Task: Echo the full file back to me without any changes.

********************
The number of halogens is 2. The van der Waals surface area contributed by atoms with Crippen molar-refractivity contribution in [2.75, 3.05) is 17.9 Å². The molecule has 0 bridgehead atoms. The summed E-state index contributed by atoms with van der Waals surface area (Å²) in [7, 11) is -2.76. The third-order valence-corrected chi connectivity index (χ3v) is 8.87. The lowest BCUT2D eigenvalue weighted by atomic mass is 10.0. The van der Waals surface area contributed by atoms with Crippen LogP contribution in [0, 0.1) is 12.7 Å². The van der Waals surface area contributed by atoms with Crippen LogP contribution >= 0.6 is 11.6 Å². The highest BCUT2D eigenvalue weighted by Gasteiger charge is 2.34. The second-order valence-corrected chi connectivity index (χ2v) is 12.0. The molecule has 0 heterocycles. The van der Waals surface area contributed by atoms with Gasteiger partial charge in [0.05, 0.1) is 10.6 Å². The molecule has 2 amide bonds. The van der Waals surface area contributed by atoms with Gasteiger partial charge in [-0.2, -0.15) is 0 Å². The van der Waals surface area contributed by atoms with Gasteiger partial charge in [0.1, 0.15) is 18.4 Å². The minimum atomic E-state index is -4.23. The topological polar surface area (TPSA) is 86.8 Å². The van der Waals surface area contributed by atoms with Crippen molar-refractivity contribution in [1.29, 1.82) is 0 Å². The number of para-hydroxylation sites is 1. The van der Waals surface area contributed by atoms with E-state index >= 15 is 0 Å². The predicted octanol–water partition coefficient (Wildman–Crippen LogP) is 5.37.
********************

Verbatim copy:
The number of halogens is 2. The van der Waals surface area contributed by atoms with Crippen molar-refractivity contribution in [2.75, 3.05) is 17.9 Å². The molecule has 0 bridgehead atoms. The summed E-state index contributed by atoms with van der Waals surface area (Å²) in [7, 11) is -2.76. The third-order valence-corrected chi connectivity index (χ3v) is 8.87. The lowest BCUT2D eigenvalue weighted by atomic mass is 10.0. The van der Waals surface area contributed by atoms with Crippen LogP contribution in [0, 0.1) is 12.7 Å². The van der Waals surface area contributed by atoms with Crippen LogP contribution >= 0.6 is 11.6 Å². The highest BCUT2D eigenvalue weighted by Gasteiger charge is 2.34. The second-order valence-corrected chi connectivity index (χ2v) is 12.0. The molecule has 0 heterocycles. The van der Waals surface area contributed by atoms with Gasteiger partial charge in [0.05, 0.1) is 10.6 Å². The molecule has 2 amide bonds. The van der Waals surface area contributed by atoms with Gasteiger partial charge in [-0.2, -0.15) is 0 Å². The van der Waals surface area contributed by atoms with Gasteiger partial charge in [0.1, 0.15) is 18.4 Å². The minimum atomic E-state index is -4.23. The topological polar surface area (TPSA) is 86.8 Å². The van der Waals surface area contributed by atoms with Crippen molar-refractivity contribution in [1.29, 1.82) is 0 Å². The number of para-hydroxylation sites is 1. The van der Waals surface area contributed by atoms with E-state index >= 15 is 0 Å². The predicted octanol–water partition coefficient (Wildman–Crippen LogP) is 5.37.